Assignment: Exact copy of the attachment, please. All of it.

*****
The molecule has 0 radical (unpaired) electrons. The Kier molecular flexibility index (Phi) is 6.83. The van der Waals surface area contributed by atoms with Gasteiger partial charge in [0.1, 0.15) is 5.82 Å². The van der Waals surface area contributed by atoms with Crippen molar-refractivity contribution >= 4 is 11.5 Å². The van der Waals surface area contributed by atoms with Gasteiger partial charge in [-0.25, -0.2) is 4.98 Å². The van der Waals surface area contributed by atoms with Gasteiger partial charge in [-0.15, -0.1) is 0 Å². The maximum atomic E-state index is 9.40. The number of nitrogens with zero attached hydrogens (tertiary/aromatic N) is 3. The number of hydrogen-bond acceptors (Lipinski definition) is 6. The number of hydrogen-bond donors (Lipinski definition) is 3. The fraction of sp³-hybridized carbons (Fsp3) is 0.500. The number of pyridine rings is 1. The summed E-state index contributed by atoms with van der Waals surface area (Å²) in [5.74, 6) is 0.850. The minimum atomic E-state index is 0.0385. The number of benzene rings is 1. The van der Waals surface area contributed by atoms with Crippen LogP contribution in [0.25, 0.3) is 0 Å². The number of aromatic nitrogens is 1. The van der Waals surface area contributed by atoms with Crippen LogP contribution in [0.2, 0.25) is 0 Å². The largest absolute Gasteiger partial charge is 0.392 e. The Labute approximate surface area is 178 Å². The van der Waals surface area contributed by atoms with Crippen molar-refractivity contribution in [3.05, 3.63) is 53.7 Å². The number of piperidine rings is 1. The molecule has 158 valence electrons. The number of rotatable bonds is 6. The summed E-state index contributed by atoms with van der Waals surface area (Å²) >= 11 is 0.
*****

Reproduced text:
The molecule has 0 radical (unpaired) electrons. The Kier molecular flexibility index (Phi) is 6.83. The van der Waals surface area contributed by atoms with Gasteiger partial charge in [0.1, 0.15) is 5.82 Å². The van der Waals surface area contributed by atoms with Crippen molar-refractivity contribution >= 4 is 11.5 Å². The van der Waals surface area contributed by atoms with Gasteiger partial charge in [-0.25, -0.2) is 4.98 Å². The van der Waals surface area contributed by atoms with Gasteiger partial charge in [-0.15, -0.1) is 0 Å². The maximum atomic E-state index is 9.40. The number of nitrogens with zero attached hydrogens (tertiary/aromatic N) is 3. The number of hydrogen-bond acceptors (Lipinski definition) is 6. The number of hydrogen-bond donors (Lipinski definition) is 3. The fraction of sp³-hybridized carbons (Fsp3) is 0.500. The number of pyridine rings is 1. The summed E-state index contributed by atoms with van der Waals surface area (Å²) in [5.74, 6) is 0.850. The minimum atomic E-state index is 0.0385. The number of benzene rings is 1. The van der Waals surface area contributed by atoms with Crippen LogP contribution in [0.25, 0.3) is 0 Å². The number of aromatic nitrogens is 1. The van der Waals surface area contributed by atoms with Crippen LogP contribution in [0.2, 0.25) is 0 Å². The largest absolute Gasteiger partial charge is 0.392 e. The Labute approximate surface area is 178 Å². The van der Waals surface area contributed by atoms with Crippen molar-refractivity contribution in [3.05, 3.63) is 53.7 Å². The number of piperidine rings is 1. The molecule has 158 valence electrons. The number of rotatable bonds is 6. The summed E-state index contributed by atoms with van der Waals surface area (Å²) >= 11 is 0.